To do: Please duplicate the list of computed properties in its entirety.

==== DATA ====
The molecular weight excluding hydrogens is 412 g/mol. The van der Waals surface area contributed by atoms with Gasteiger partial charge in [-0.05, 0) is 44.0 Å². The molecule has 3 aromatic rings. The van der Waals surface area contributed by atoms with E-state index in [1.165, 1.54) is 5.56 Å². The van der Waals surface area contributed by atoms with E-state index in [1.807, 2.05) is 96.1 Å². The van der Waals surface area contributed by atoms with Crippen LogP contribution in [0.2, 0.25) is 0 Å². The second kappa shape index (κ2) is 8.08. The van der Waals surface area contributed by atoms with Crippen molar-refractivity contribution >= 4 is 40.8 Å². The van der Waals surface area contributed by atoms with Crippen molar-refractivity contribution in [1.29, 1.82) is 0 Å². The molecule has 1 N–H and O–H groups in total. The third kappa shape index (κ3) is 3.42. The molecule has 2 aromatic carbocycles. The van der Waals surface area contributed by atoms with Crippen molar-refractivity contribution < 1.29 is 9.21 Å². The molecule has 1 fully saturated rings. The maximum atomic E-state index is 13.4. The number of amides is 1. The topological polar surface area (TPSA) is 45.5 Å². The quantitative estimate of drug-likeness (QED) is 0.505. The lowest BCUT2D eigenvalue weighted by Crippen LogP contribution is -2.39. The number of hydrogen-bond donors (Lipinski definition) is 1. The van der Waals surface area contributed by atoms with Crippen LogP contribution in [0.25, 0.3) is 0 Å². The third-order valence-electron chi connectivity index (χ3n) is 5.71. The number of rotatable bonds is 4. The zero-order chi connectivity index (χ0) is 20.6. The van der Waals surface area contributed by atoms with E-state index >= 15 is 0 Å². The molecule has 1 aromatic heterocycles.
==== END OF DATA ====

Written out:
The molecular weight excluding hydrogens is 412 g/mol. The van der Waals surface area contributed by atoms with Gasteiger partial charge in [-0.05, 0) is 44.0 Å². The molecule has 3 aromatic rings. The van der Waals surface area contributed by atoms with E-state index in [1.165, 1.54) is 5.56 Å². The van der Waals surface area contributed by atoms with E-state index in [1.807, 2.05) is 96.1 Å². The van der Waals surface area contributed by atoms with Crippen LogP contribution in [0.2, 0.25) is 0 Å². The second kappa shape index (κ2) is 8.08. The van der Waals surface area contributed by atoms with Crippen molar-refractivity contribution >= 4 is 40.8 Å². The van der Waals surface area contributed by atoms with Crippen molar-refractivity contribution in [1.29, 1.82) is 0 Å². The molecule has 1 N–H and O–H groups in total. The third kappa shape index (κ3) is 3.42. The molecule has 2 aromatic carbocycles. The van der Waals surface area contributed by atoms with Crippen molar-refractivity contribution < 1.29 is 9.21 Å². The molecule has 1 fully saturated rings. The maximum atomic E-state index is 13.4. The number of amides is 1. The topological polar surface area (TPSA) is 45.5 Å². The quantitative estimate of drug-likeness (QED) is 0.505. The lowest BCUT2D eigenvalue weighted by Crippen LogP contribution is -2.39. The number of hydrogen-bond donors (Lipinski definition) is 1. The van der Waals surface area contributed by atoms with Crippen LogP contribution in [0.25, 0.3) is 0 Å². The third-order valence-electron chi connectivity index (χ3n) is 5.71. The number of rotatable bonds is 4. The zero-order chi connectivity index (χ0) is 20.6. The van der Waals surface area contributed by atoms with E-state index >= 15 is 0 Å². The molecule has 1 aromatic heterocycles.